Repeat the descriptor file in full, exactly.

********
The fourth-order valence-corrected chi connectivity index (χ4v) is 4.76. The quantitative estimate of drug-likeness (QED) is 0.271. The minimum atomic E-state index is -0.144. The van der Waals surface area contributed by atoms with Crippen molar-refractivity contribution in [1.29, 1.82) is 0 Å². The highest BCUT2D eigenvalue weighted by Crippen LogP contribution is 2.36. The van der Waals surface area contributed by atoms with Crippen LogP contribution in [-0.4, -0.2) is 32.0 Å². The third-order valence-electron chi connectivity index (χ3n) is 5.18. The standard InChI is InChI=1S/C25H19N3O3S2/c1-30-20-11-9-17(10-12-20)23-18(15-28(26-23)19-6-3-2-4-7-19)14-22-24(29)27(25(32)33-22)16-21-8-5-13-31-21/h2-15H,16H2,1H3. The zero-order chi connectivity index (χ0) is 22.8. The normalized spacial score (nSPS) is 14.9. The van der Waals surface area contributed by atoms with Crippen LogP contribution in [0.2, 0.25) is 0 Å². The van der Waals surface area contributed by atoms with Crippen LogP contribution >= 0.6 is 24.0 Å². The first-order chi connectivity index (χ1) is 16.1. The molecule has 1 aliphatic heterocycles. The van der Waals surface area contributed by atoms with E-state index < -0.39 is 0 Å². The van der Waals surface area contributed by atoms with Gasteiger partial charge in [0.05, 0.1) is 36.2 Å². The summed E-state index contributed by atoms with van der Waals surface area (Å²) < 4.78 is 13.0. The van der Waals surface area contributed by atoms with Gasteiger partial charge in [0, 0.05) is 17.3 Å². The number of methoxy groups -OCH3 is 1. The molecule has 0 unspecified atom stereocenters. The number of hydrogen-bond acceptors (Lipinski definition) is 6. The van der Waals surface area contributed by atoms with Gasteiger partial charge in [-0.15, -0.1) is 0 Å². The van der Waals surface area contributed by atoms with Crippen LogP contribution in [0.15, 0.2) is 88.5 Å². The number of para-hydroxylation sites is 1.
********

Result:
The fourth-order valence-corrected chi connectivity index (χ4v) is 4.76. The quantitative estimate of drug-likeness (QED) is 0.271. The minimum atomic E-state index is -0.144. The van der Waals surface area contributed by atoms with Crippen molar-refractivity contribution in [1.29, 1.82) is 0 Å². The highest BCUT2D eigenvalue weighted by Crippen LogP contribution is 2.36. The van der Waals surface area contributed by atoms with Crippen LogP contribution in [-0.4, -0.2) is 32.0 Å². The third-order valence-electron chi connectivity index (χ3n) is 5.18. The standard InChI is InChI=1S/C25H19N3O3S2/c1-30-20-11-9-17(10-12-20)23-18(15-28(26-23)19-6-3-2-4-7-19)14-22-24(29)27(25(32)33-22)16-21-8-5-13-31-21/h2-15H,16H2,1H3. The zero-order chi connectivity index (χ0) is 22.8. The normalized spacial score (nSPS) is 14.9. The van der Waals surface area contributed by atoms with Crippen LogP contribution in [0.2, 0.25) is 0 Å². The van der Waals surface area contributed by atoms with Crippen LogP contribution >= 0.6 is 24.0 Å². The first-order chi connectivity index (χ1) is 16.1. The molecule has 1 aliphatic heterocycles. The van der Waals surface area contributed by atoms with E-state index < -0.39 is 0 Å². The van der Waals surface area contributed by atoms with Gasteiger partial charge in [0.05, 0.1) is 36.2 Å². The summed E-state index contributed by atoms with van der Waals surface area (Å²) < 4.78 is 13.0. The van der Waals surface area contributed by atoms with Gasteiger partial charge in [0, 0.05) is 17.3 Å². The number of methoxy groups -OCH3 is 1. The molecule has 0 unspecified atom stereocenters. The number of hydrogen-bond acceptors (Lipinski definition) is 6. The van der Waals surface area contributed by atoms with Gasteiger partial charge in [-0.15, -0.1) is 0 Å². The van der Waals surface area contributed by atoms with Crippen LogP contribution in [0.15, 0.2) is 88.5 Å². The number of para-hydroxylation sites is 1.